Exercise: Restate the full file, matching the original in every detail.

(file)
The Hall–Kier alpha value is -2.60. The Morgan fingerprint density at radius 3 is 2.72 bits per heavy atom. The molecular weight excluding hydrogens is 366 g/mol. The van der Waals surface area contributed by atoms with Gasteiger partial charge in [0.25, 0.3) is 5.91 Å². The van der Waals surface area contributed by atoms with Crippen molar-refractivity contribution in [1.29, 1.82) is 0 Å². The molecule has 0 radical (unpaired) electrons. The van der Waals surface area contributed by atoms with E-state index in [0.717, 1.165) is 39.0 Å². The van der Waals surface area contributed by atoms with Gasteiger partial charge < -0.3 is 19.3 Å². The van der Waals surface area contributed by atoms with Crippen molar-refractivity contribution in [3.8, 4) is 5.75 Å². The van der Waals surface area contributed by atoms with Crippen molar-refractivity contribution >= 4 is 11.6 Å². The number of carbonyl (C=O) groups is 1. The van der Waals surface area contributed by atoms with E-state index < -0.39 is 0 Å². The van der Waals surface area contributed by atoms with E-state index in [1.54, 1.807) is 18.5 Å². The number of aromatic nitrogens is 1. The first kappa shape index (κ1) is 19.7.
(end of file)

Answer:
The Hall–Kier alpha value is -2.60. The Morgan fingerprint density at radius 3 is 2.72 bits per heavy atom. The molecular weight excluding hydrogens is 366 g/mol. The van der Waals surface area contributed by atoms with Gasteiger partial charge in [0.25, 0.3) is 5.91 Å². The van der Waals surface area contributed by atoms with Crippen molar-refractivity contribution in [1.29, 1.82) is 0 Å². The molecule has 0 radical (unpaired) electrons. The van der Waals surface area contributed by atoms with E-state index in [0.717, 1.165) is 39.0 Å². The van der Waals surface area contributed by atoms with Gasteiger partial charge < -0.3 is 19.3 Å². The van der Waals surface area contributed by atoms with Crippen molar-refractivity contribution in [3.8, 4) is 5.75 Å². The van der Waals surface area contributed by atoms with Crippen molar-refractivity contribution >= 4 is 11.6 Å². The number of carbonyl (C=O) groups is 1. The van der Waals surface area contributed by atoms with E-state index < -0.39 is 0 Å². The van der Waals surface area contributed by atoms with E-state index in [1.54, 1.807) is 18.5 Å². The number of aromatic nitrogens is 1. The first kappa shape index (κ1) is 19.7.